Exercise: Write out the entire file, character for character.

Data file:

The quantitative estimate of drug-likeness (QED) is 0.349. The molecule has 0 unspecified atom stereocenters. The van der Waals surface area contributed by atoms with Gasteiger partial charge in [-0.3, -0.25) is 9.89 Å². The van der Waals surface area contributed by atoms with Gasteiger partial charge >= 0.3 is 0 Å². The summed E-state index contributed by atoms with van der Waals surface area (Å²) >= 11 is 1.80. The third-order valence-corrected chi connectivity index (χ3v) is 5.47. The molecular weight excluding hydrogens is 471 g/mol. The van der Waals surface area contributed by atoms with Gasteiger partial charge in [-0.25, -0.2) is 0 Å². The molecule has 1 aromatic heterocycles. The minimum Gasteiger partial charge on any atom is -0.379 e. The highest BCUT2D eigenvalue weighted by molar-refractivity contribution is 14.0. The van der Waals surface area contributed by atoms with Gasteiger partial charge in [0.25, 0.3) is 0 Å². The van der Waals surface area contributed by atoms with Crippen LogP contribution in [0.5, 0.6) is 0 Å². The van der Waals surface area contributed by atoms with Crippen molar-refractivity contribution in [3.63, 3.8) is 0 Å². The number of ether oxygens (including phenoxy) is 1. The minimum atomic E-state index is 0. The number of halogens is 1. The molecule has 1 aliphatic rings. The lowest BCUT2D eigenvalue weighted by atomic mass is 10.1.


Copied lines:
The quantitative estimate of drug-likeness (QED) is 0.349. The molecule has 0 unspecified atom stereocenters. The van der Waals surface area contributed by atoms with Gasteiger partial charge in [-0.3, -0.25) is 9.89 Å². The van der Waals surface area contributed by atoms with Gasteiger partial charge >= 0.3 is 0 Å². The summed E-state index contributed by atoms with van der Waals surface area (Å²) >= 11 is 1.80. The third-order valence-corrected chi connectivity index (χ3v) is 5.47. The molecular weight excluding hydrogens is 471 g/mol. The van der Waals surface area contributed by atoms with Gasteiger partial charge in [-0.25, -0.2) is 0 Å². The molecule has 1 aromatic heterocycles. The minimum Gasteiger partial charge on any atom is -0.379 e. The highest BCUT2D eigenvalue weighted by molar-refractivity contribution is 14.0. The van der Waals surface area contributed by atoms with Gasteiger partial charge in [0.25, 0.3) is 0 Å². The van der Waals surface area contributed by atoms with Crippen LogP contribution in [0.5, 0.6) is 0 Å². The van der Waals surface area contributed by atoms with Crippen molar-refractivity contribution in [3.63, 3.8) is 0 Å². The number of ether oxygens (including phenoxy) is 1. The minimum atomic E-state index is 0. The number of halogens is 1. The molecule has 1 aliphatic rings. The lowest BCUT2D eigenvalue weighted by atomic mass is 10.1.